Dixton, who also served as Boeing’s corporate secretary, was promoted by the aviation giant to its general counsel role last year.
At Activision he will succeed longtime legal chief Christopher Walther, who the Santa Monica, Calif.-based company said has chosen to retire as of June 14.
Walther didn’t immediately respond to a request for comment about his pending retirement, which comes after Activision hired a new chief financial officer in March. Boeing media representatives didn’t immediately respond to a request for comment about who is in line to succeed Dixton as the company’s general counsel.
Walther has spent nearly a dozen years in-house at the company. He currently owns a little more than $10 million in Activision stock, according to Bloomberg data.
Activision disclosed in a proxy statement filed in April that Walther received nearly $3.3 million in total compensation during 2020, about half of which was comprised of stock awards, down from the almost $5.2 million pay package he had in 2019.
Walther has sold off more than $4.1 million in Activision stock so far this year, according to securities filings. He also unloaded nearly $8.8 million in the video game holding company’s stock last year and about $1.6 million in 2019.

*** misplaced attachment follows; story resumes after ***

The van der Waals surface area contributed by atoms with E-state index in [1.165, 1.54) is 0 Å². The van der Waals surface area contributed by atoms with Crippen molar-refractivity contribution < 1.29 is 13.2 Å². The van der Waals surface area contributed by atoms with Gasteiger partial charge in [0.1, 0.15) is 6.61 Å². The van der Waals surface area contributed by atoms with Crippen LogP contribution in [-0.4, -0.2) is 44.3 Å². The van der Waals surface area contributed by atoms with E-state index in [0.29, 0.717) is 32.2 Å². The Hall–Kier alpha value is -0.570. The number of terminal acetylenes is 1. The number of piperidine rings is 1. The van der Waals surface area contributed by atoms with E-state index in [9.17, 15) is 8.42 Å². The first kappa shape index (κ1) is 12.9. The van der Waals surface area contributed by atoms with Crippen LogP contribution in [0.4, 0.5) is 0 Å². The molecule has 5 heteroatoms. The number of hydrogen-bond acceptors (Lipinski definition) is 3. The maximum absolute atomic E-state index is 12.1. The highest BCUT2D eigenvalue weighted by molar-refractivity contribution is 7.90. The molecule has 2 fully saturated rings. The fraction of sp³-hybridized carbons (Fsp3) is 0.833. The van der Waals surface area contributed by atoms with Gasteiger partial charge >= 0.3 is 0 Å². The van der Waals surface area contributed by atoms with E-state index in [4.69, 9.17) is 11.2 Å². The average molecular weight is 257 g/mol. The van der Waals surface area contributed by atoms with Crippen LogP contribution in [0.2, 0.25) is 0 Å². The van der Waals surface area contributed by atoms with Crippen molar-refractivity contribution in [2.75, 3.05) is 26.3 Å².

Activision announced in March its addition of Frances Townsend as executive vice president for corporate affairs, chief compliance officer, and company secretary.
Townsend, a former Baker Botts partner and Homeland Security adviser, joined Activision after spending more than 10 years in-house with billionaire Ronald Perelman’s holding company MacAndrews & Forbes Inc. She left that company in January after serving as its vice chairman and general counsel.
“Gaming is a global and increasingly complicated business,” Townsend told Bloomberg Law in an email at the time of her appointment at Activision. “Lawyers are an important part of our business because we are committed to protecting our players and intellectual property, as well as advocating, anticipating, and preparing for regulatory changes.”
At Boeing, Dixton reported to chief legal officer Brett Gerry, who took on the Chicago-based company’s top in-house legal position following the retirement of longtime legal chief J. Michael Luttig.
Luttig, a former federal appellate judge who was retained by the Coca-Cola Co. in January to be a special tax adviser to the soft drink giant and its board, was hired by Boeing to be its top lawyer in 2006.
During his time running the global aircraft manufacturer’s legal department, Luttig successfully recruited former U.S. Supreme Court clerks for in-house roles at Boeing, an unlikely career trajectory for the cream of Big Law’s litigation crop.
Luttig’s chosen hires even got their own nickname, “Luttigators,” a name that stuck for those that clerked for him on the U.S. Court of Appeals for the Fourth Circuit—he was once a candidate for a High Court seat—to those that joined him in-house.
Among those former Supreme Court clerks landing at Boeing were Dixton and Gerry. Gerry didn’t respond to a request for comment.